Archive for the ‘F#’ Category

Building a Language for Spreadsheet Refactoring

Saturday, March 22nd, 2014

Building a Language for Spreadsheet Refactoring by Felienne Hermans.


Felienne Hermans introduces BumbleBee, a refactoring and metaprogramming spreadsheets tool based on a DSL that can perform transformations against spreadsheet formulas.

Argues that spreadsheets are code, rather convincingly. (Answer to the everybody must code argument?)

Uses code smell based analysis.

Has authored a refactoring tool for Excel.

Covers functional programming in F# to create the refactoring for Excel.

Analyzing and Visualizing Spreadsheets Felienne’s dissertation.


Spreadsheets are used extensively in industry: they are the number one tool for financial analysis and are also prevalent in other domains, such as logistics and planning. Their flexibility and immediate feedback make them easy to use for non-programmers.

But as easy as spreadsheets are to build, so difficult can they be to analyze and adapt. This dissertation aims at developing methods to support spreadsheet users to understand, update and improve spreadsheets. We took our inspiration for such methods from software engineering, as this field is specialized in the analysis of data and calculations. In this dissertation, we have looked at four different aspects of spreadsheets: metadata, structure, formulas and data. We found that methods from software engineering can be applied to spreadsheets very well, and that these methods support end-users in working with spreadsheets.

If you agree that spreadsheets are programming, how often do you think user/programmers are capturing the semantics of their spreadsheets?

That’s what I thought as well.

PS: Felienne’s website:, Twitter: @felienne


Wednesday, March 5th, 2014

Microsoft-backed F# language surges in popularity by Paul Krill.

From the post:

The Microsoft-backed F# functional programming language is gaining traction, with the platform showing a meteoric year-over-year rise on the Tiobe Programming Community Index gauging language popularity.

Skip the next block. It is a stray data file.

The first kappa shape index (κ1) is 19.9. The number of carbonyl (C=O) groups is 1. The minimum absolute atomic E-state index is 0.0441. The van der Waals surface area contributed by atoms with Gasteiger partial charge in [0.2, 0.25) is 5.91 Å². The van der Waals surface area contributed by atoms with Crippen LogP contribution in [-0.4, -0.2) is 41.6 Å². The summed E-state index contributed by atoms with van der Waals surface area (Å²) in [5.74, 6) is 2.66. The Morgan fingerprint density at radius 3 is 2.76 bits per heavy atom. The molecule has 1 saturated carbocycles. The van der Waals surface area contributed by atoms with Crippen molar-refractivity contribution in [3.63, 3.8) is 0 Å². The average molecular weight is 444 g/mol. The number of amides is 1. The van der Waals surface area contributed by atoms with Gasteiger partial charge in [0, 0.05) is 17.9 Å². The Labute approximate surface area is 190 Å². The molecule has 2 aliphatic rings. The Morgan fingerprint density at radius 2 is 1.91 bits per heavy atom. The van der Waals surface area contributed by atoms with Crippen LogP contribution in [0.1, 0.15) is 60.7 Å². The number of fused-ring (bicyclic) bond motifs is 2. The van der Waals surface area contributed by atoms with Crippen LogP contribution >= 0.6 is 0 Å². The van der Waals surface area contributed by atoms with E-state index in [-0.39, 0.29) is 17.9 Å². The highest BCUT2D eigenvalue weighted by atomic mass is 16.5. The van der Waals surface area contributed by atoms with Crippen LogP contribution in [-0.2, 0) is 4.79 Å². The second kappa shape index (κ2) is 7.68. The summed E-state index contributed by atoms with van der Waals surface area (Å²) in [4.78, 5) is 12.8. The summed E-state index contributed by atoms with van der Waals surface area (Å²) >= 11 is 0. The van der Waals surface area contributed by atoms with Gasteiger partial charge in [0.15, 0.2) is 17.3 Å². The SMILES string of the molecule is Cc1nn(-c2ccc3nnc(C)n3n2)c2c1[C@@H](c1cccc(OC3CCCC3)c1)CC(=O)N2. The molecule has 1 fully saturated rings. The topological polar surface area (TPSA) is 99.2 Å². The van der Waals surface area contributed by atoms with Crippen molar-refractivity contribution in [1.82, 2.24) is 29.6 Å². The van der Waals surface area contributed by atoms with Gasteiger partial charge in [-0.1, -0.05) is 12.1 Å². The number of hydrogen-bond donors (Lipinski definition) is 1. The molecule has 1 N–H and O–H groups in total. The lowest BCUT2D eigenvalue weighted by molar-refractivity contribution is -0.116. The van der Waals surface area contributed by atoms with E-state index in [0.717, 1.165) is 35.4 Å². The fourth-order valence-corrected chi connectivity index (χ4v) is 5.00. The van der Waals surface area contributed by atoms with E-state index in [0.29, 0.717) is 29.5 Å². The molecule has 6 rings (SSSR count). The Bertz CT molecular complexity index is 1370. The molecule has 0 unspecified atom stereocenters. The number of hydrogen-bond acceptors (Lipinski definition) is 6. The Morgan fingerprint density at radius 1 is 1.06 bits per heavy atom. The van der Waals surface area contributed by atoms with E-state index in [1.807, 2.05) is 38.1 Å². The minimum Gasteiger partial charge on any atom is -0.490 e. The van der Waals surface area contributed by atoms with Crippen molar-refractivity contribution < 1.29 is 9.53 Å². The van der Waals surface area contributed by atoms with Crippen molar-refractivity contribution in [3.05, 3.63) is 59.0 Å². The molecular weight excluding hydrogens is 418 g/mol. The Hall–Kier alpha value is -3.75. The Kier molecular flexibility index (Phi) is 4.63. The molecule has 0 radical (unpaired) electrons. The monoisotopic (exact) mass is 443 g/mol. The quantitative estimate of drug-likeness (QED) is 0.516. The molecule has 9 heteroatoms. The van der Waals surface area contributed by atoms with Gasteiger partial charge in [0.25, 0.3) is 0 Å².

Ranked 69th on the index a year ago, F# has risen to the 12th spot in this month’s rankings, with a 1.216 percent rating. As the index headline notes, “F# is on its way to the Top 10.”

Microsoft Research’s F# page says the language is object-oriented and enables developers to write simple code to solve complex problems. “This simple and pragmatic language has particular strengths in data-oriented programming, parallel I/O programming, parallel CPU programming, scripting, and algorithmic development,” Microsoft said. F# originated at Microsoft Research; the F# Software Foundation has been formed to advance the language. The Microsoft Cloud Platform Tools group technically is in charge of F#.

F# Software Foundation. Did you know that F# has an open source license? Just an observation.

You can check the Tiobe Index.

Any topic map software in F#?

Coeffects: The next big programming challenge

Sunday, January 12th, 2014

Coeffects: The next big programming challenge by Tomas Petricek.

From the post:

Context-aware programming matters

The phrase context in which programs are executed sounds quite abstract and generic. What are some concrete examples of such context? For example:

  • When writing a cross-platform application, different platforms (and even different versions of the same platform) provide different contexts – the API functions that are available.
  • When creating a mobile app, the different capabilities that you may (or may not) have access to are context (GPS sensor, accelerometer, battery status).
  • When working with data (be it sensitive database or social network data from Facebook), you have permissions to access only some of the data (depending on your identity) and you may want to track provenance information. This is another example of a context.